There are two reasons why Washington’s latest move in the stand-off with China should make tech firms sit up and take note. For one thing, the Trump administration’s decision in October to add 28 Chinese entities to its trade blacklist marks the first time the US has cited human rights violations as a reason for penalising Chinese companies. Secondly, the blacklist features several prominent tech firms, some of which have been singled out by Beijing as its national ‘AI champions’.
The US trade war with China has overnight morphed into a broader strategic confrontation, with the tech sector in the eye of the storm. Though the ramifications could go well beyond just this sector.
Blacklist forces reassessment of firms tied to Xinjiang
The blacklist announced on 8 October 2019 penalises organisations with alleged involvement in human rights violations in China’s western Xinjiang region, and effectively bars the sanctioned firms from buying products from US suppliers without prior approval from the US Department of Commerce, which operates a ‘presumption of denial’ policy – meaning that the application will be denied in most cases.
The decision intensifies reputational risk for institutional investors with interests in the Chinese tech firms that were sanctioned, including Megvii, Sensetime and Hikvision. We therefore expect that most responsible investors will reassess their dealing with any Chinese organisations alleged to be involved in perpetrating mass human rights violations in Xinjiang.
The new trade restrictions will have a sizable operational and financial impact on US chipmakers, such as Nvidia, Ambarella, Intel and Qualcomm, which supply components to Chinese tech companies on the blacklist. Shares of Ambarella and Nvidia both dropped 12% on the NASDAQ within 24 hours of the announcement of the ban.
Conversely, non-Chinese tech firms stand to benefit, as investors look elsewhere for opportunities. Hanwha Techwin, a South Korean video surveillance provider, has seen its share price rise by more than 4% following news of the blacklisting of its Chinese rivals.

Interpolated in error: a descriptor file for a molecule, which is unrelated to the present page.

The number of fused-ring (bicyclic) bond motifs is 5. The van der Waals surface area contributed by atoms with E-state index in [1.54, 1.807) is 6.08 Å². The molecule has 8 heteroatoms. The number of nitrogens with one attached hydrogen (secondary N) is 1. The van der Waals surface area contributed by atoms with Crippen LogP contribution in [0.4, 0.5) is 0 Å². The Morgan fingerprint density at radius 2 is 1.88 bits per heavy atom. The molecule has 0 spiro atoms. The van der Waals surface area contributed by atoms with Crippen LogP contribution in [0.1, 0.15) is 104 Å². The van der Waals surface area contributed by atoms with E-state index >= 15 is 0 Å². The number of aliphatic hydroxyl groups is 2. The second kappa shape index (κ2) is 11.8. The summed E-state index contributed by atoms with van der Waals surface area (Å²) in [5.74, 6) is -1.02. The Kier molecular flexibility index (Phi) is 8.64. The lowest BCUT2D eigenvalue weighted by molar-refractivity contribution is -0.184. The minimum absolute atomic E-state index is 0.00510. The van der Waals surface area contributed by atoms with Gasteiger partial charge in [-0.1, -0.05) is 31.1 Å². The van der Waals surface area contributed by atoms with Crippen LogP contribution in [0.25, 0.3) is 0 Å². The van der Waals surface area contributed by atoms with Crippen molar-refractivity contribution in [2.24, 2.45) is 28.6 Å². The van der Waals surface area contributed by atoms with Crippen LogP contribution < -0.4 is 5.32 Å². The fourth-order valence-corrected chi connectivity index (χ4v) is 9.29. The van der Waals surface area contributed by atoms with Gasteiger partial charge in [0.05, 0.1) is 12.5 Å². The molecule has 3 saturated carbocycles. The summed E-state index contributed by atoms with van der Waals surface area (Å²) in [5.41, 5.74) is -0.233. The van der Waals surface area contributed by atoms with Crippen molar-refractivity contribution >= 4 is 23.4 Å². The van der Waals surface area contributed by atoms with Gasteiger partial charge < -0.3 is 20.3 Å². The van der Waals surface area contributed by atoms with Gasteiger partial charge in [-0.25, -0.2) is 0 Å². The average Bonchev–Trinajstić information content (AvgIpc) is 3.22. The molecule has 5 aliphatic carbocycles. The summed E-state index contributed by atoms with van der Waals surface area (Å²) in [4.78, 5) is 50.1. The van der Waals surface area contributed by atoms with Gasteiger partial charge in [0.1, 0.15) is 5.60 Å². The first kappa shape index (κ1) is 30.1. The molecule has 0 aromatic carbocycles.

Chinese tit-for-tat measures likely
China’s Foreign Ministry said on Monday that it would continue to take firm measures “to protect its sovereign security”. The latest move by the Trump administration will only confirm to Beijing the need to roll out its own ‘Unreliable Entity List’ – an idea first mooted in May 2019 and aimed at targeting foreign entities that boycott or cut off supplies to Chinese companies for non-commercial purposes.
Although Beijing aims to bolster its ‘semiconductor sovereignty’ under its Made in China 2025 industrial policy, companies like Hikvision, SenseTime and Megvii are still heavily dependent on US semiconductors. The ban will spur these national champions to plough additional funding into developing their own chips and other core technologies.
Xinjiang to rise up the risk agenda for F&B, tech and apparel firms
The Trump administration’s decision to penalise organisations with alleged involvement in human rights violations in China’s western Xinjiang region reflects growing international condemnation of Beijing’s arbitrary detention of up to a million Uyghurs and other predominantly Muslim ethnic minorities in internment camps. China is categorised as extreme risk in several of our key human rights indices (see figure above).
The US Congress is already taking steps to put pressure on Beijing via the Uyghur Human Rights Policy Act. If passed, the Act would introduce a ban on any US-made product or service linked to the mass internment or forced labour of Uyghurs. We expect ICT, apparel and food-processing companies with links to Xinjiang to face significant operational and financial disruption as a result.
The prospects for further provocations, sanctions and reciprocations between these two trading giants can only grow.
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